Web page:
Here are three great stocks to trade:
Great Stocks to Trade: Spotify (SPOT)
I decided to start with the happy part of today’s note and that’s Spotify stock. The company announced earnings and as a result the stock fell 8% on Wednesday. It wasn’t so much the quality of the earnings report that drove prices lower because they beat their goals. Investors have wrong lofty expectations. Looking at the results we can clearly see the company is still firing on all cylinders. They delivered strong growth and almost 30% expansion of their user metrics.
Clearly they are still growing rapidly and spending money just like before. The reason the stock fell is because the investors wanted to hear extreme exuberance about the future. Managements don’t like to over-promise so I will take my cues from the actual results and their trend. Those have not changed so once this hissy fit ends buyers will come back. There is nothing wrong with the company other than the assumption is that the stock is a little sick.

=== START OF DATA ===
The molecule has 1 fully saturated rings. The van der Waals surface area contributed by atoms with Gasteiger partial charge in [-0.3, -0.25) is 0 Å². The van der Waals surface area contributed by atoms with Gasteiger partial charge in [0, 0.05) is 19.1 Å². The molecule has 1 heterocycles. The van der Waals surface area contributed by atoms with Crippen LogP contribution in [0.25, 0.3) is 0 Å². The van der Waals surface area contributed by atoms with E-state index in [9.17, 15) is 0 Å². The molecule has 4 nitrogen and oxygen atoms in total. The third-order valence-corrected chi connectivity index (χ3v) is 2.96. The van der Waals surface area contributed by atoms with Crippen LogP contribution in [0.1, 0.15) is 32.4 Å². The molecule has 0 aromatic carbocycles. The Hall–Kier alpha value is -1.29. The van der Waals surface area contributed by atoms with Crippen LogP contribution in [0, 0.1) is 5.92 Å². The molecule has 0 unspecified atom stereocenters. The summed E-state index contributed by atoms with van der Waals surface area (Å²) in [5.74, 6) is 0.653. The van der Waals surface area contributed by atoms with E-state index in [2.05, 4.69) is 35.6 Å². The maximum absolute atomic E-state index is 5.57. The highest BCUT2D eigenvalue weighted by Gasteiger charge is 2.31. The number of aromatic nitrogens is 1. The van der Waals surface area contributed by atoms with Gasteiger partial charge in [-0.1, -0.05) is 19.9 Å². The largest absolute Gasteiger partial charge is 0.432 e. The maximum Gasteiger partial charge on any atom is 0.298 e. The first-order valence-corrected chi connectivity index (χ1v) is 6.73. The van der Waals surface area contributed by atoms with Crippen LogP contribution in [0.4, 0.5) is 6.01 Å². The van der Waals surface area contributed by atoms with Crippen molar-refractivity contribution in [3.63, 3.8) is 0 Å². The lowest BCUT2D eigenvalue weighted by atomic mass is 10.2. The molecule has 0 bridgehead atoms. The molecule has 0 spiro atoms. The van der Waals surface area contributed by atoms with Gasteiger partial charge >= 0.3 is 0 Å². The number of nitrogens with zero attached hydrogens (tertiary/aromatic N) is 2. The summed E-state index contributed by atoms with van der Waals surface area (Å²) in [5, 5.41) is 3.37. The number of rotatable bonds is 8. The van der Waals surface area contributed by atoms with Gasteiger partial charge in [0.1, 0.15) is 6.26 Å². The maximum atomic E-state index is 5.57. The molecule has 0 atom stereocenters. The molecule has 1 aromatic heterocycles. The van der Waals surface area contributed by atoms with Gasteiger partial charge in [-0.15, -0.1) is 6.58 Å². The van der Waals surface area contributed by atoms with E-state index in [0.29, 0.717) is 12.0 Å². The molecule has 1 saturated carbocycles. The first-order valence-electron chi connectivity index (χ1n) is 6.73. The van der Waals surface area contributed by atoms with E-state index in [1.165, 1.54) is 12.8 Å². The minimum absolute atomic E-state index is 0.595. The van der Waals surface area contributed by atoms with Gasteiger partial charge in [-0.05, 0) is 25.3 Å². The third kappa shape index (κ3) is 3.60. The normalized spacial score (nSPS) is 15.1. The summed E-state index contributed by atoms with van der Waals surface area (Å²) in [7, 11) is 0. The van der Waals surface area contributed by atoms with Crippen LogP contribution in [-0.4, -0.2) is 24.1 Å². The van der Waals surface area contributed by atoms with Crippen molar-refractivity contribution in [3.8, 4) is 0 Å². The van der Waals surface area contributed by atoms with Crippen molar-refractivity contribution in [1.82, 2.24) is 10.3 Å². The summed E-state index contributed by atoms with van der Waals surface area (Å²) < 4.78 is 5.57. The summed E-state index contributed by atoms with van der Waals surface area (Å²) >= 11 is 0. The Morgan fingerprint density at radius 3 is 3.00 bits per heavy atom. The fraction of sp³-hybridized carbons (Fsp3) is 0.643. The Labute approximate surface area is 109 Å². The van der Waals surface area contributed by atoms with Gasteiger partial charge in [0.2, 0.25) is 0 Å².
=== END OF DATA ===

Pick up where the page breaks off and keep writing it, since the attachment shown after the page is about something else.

Catching a falling knife like this makes total sense. Going all in in one day it falls is a little reckless. I would buy the dip with a partial position and leave room to add more later. Another way of doing this is by using options. Investors can sell puts instead of buying the shares on red days. This gets them long the stock with a buffer from current price just in case the selling persists.
The way we consume media has changed for ever and Spotify is right in the middle of it. This is to say that their business is going to continue to be healthy for years. I remember when investors panicked out of the stock because of the competition from Apple (NASDAQ:AAPL). You have to respect the small team that can go toe to toe with that giant and survive. They’ve earned the benefit of the doubt in my book. There is nothing wrong with the company!
I have the opposite sentiment with GOOGL stock. This is definitely not an obvious place to start a bullish position. The easiest mistake to avoid is buying a stock at its all-time high and on a spike. I am very confident that investors will have the opportunity to buy the stock a lot lower. This is not the same as me saying short it. Earlier, I mentioned that this is a strong market, the last thing I need is to fight it. The business is fine and I don’t argue with that. My issue is with the levels of the stock.